transportation part 4

If you really have your heart set on a zero-emission vehicle, put on a helmet and ride a bicycle. Zero emission cars will soon become a reality, but only in TV commercials. Hydrogen and electric cars, for instance, still need an energy source (dirty coal for the foreseeable future) to produce their power.

Second, when it comes to jobs, Ontario's auto industry has followed a path of declining numbers for years, with car-makers sending jobs south even while making billions of profits. Helping Chrysler and GM produce cars won't produce buyers — a useful consideration, except for make-work projects.

Moving towards better mass transit, on the other hand, can bring hundreds of thousands of new jobs developing and building streetcars, buses and trains; building the necessary mass transit infrastructure; and operating transit vehicles and systems. Indeed, according to the Sierra Club, investment in public transportation creates 19 percent more jobs than investment in roads and bridges.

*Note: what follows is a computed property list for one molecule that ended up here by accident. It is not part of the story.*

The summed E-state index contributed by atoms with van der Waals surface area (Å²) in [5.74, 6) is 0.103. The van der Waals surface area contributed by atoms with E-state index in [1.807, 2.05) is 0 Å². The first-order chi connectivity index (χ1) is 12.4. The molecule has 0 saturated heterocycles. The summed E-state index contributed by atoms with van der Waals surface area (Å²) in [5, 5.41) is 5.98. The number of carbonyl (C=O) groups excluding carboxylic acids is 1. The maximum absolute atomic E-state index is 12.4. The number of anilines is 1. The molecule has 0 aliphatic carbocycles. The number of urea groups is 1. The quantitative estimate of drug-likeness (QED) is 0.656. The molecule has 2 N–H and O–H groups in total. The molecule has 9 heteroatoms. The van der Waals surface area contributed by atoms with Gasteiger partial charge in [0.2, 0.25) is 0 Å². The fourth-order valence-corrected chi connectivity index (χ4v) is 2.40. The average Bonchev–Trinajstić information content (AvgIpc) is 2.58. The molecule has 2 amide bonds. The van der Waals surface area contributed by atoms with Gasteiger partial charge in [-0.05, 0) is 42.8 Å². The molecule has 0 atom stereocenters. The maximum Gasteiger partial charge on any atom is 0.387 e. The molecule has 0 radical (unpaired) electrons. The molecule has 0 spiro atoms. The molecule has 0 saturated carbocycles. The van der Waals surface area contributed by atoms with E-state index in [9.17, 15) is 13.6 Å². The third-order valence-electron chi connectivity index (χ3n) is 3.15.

Good mass transit can include a supporting role for private vehicles — of a different type. Short range, low power, low cost and low emission vehicles — the Canadian-made ZENN vehicle comes to mind (as do bicycles) — would get people who live in low density suburbs to mass transit nodes. The high cost of the products of mainstream car-makers drains buyers of the incentive to pay an additional fee to take public transit. Is there really a good reason why groceries must be transported in vehicles that can go 0-to-100 kph in 5 seconds or achieve speeds of 180 kilometres per hour, particularly when city traffic averages under 40. (a.koehl)

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